Apple: (still) hostile to nonprofits

Lots of nonprofit technologists are unapologetic Apple fanboys (and girls).  I’ve owned and used Apple products over the years, and while some have been fine, they rarely make me swoon.  I think of Apple as just another mega-corporation that sometimes makes nice computer hardware, not some extension of my personal brand identity.

Apple is hardly a friend to the nonprofit sector.  In addition to being notoriously tight-fisted with hardware and software donations, I just read on ReadWriteWeb that they have no plans to allow charitable donations via the iPhone’s new in-app payments system.  That is incredibly lame.

Though Apple introduced in-application payments last month, the feature is only available to paid apps (Public Radio Player is free) and charitable contributions through the iPhone are strictly prohibited. They can’t even be talked about, Shapiro says, because Apple doesn’t want to deal with the possibility of charity scams, there’s tax complications, the platform’s standard 30% fee for payments isn’t tenable in a non-profit context and Apple has no financial incentive to solve this sticky complex of problems.

links for 2009-07-10

Sabbatical!

I’m pleased to announce that I’ll be taking a sabbatical from ONE/Northwest, beginning around July 20th and lasting through early November!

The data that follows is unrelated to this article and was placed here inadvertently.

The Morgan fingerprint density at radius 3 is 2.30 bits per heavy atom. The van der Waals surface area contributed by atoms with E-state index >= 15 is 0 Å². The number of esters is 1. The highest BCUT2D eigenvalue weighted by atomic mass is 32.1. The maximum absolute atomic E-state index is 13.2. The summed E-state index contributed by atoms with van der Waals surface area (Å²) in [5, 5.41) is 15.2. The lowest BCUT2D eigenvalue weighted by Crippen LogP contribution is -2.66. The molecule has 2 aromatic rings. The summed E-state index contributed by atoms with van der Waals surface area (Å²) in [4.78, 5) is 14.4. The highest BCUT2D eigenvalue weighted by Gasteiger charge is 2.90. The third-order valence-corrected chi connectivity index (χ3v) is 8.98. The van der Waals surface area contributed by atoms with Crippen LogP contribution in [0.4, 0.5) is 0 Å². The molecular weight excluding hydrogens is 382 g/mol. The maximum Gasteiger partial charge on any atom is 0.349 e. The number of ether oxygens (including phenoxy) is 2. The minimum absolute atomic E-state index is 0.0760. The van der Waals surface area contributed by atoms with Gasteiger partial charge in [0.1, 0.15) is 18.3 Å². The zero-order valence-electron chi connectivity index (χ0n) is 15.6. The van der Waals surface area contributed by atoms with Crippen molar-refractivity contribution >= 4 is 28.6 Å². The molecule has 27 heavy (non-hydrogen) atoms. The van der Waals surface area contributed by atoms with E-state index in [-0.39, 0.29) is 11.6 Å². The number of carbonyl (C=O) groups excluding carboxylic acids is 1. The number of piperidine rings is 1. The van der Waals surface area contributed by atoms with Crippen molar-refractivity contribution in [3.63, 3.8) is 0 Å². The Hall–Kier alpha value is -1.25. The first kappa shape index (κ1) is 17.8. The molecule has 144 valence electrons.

After 13 years at ONE/Northwest, I’m feeling a little fatigued. Worse,  I feel like I’ve become disconnected from the wellspring of inspiration that makes social change work possible.  I need to simultaneously unplug and reconnect.

I plan to use this time to relax, recharge, do some hiking, take some photos, read a bunch, talk with lots of folks and refill the idea-tank that has sustained my journey in the environmental and open-source movements over the past decade.   Of course, I don’t expect to find much of that inspiration in my navel, so I hope to be buying many of you coffee, beer and/or ice cream in the next few months, or at the very least to hit you up on Skype.[1]

I’m profoundly grateful to ONE/Northwest for getting a sabbatical policy in place and allowing me to beta test it.[2]  Time to recharge is an incredible gift, and it’s an amazing feeling to be part of such a supportive team and to know that the work will be in such great hands while I’m gone.

A few logistical notes:

  • My ONE/Northwest email will continue to work, although I will be checking it much less frequently.  Please feel free to email me (jonstahl at gmail.com) if you need to reach me.  I’m eager to hear about what is exciting and inspiring you to change the world.
  • Dave Averill is ONE/Northwest’s main point of intake for new work, so if you’re not sure who to talk to at ONE/Northwest about something, he’s a great starting point.  (davida at onenw.org)
  • Plone community friends: I’ll continue to serve in my role as Plone Foundation board president, and I look forward to seeing you at Plone Conference 2009 in Budapest this October!

Be seeing you!

[1] If that plan sounds a little vague, you’re right!  My plan is to have no plan for at least a few weeks.  I know many of you have taken sabbaticals: if there’s something I absolutely must do (or avoid doing), I’d love to hear about it!

[2] I hope we follow in the footsteps of Sightline Institute and make sabbaticals mandatory.  That’s hardcore sustainability!

WordPress Themes are GPL

WordPress released an opinion from the Software Freedom Law Center today confirming that WordPress themes must be GPL, although the images and CSS in a theme don’t have to be.

This is substantially similar to how Plone and Drupal have always thought that GPL applies to themes and add-on products, and it’s nice to see a project as large as WordPress putting its heft behind this common-sense interpretation of the GPL.